Thanks to their efforts, we now have an annotated inventory of all public utilities across the country, all public infrastructure, all schools both public or private, all hospitals and all other public utilities, and a description of all physical developments all the way to individual homes. 

Because of this, the next frontier of e-Commerce within our Nation will be powered by the National Address System that will be rolled out across our Nation.

The e-Commerce trade channel will be serviced with drones made by Kenyans for Kenyans. 

The Second one is about two engineering students from Jomo Kenyatta University of Agriculture and Technology (JKUAT).  

The two, Michael Mwaisakenyi and Ken Gicira, created an automated weeding robot to help farmers eliminate the need for herbicides in their crops.  

Artificial intelligence

The robot uses artificial intelligence to discriminate between weeds and crops.

The innovation has a robotic arm for weeding in-between the crop row and a plough-like weeding tool, that is dragged by the robot as it passes in between the rows of crops to remove inter-row weeds.

This innovation emerged winner of the 2020 Imagine Cup, beating teams from across nine European, Middle Eastern and African countries.

The innovation is scheduled for presentation at the Imagine World Championship in Seattle, Washington State. 

Added to the many innovations from our young people during the Covid-19 Crisis, the Third heroic example I wish to mention, is that of Roy Allela, holder of a Bachelor’s degree in Microprocessor Technology and Instrumentation, from the University of Nairobi. 

This 25-year old engineer had a strong urge to communicate with his 6-year old deaf niece. 

He had a problem to solve and he did not shy away from it.  After many experiments, he finally managed to create a pair of smart gloves that helped him communicate with his deaf niece.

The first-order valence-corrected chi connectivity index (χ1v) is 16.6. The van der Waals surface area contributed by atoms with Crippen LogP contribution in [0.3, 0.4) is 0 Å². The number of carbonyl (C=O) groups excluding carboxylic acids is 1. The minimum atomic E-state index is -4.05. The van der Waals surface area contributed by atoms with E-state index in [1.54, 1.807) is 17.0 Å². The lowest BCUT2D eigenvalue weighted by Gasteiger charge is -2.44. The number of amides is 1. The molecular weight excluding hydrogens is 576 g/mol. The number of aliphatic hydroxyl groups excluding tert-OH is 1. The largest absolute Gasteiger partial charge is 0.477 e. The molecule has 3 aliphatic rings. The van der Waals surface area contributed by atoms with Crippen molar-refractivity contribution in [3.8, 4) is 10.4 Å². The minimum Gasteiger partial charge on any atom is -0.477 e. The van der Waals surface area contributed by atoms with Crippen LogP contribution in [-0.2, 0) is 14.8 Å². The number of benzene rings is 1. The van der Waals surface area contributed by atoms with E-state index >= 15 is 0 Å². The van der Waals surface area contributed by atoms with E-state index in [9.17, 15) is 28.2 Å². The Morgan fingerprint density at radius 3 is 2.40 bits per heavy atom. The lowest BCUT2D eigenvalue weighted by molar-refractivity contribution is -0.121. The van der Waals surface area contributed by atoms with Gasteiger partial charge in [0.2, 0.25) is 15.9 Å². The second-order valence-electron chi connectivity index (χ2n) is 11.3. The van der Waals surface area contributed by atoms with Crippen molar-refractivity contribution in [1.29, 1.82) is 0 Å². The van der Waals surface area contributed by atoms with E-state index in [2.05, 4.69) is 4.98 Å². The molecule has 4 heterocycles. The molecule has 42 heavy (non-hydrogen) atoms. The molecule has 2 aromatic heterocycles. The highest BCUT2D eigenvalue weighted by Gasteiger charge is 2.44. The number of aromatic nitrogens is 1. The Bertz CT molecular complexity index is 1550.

These gloves have flex sensors that help the deaf wearer, communicate and vocalise messages to a mobile phone through Bluetooth. 

These gloves are made to be customized to any client’s specifications and have 93 per cent accuracy of vocalising messages.   

By solving the problem of his 6-year old niece, Roy Allela has created a solution that will help thousands of deaf people globally. 

This innovation has won the Hardware Trailblazer Award by the American Society of Mechanical Engineers.  

Roy was also the second runner-up for the Royal Academy of Engineering Leaders in Innovation. 

 With the examples of the National Security Programme, weeding robot and the smart glove, it is clear that Kenya has a pool of talented and gifted young people.  

Where these transformative innovations came from, there are many more.   All we need to do is look. 

And if our national attention moves to the search for solutions, our natural energy will flow to a positive place. 

Allow me to end my address today by recording two Mashujaa lessons from our Founding Fathers to our young people. 

And I am compelled to do this because, as one statesman said: “…If it was not for the elders correcting the mistakes of the young, there would be no state”.  

My intention today is not to correct, but to point our young people in a direction that will make them heroes in our times.

The first lesson from our liberation heroes is that: “…if it’s got to be; it’s got to be me”.  

That is, if anything will happen, it all depends on me.  If change will happen, do not expect your neighbours to be the ones to cause it.  You are the one to do it. 

Answer the summons of change and be the driver of it.   And all you need to do is to ‘show up’ at the arena.

As Theodore Roosevelt once said, “the man who matters is not the one who stands by the wayside criticizing, saying how things could have been done better.  The man who matters is the one in the arena.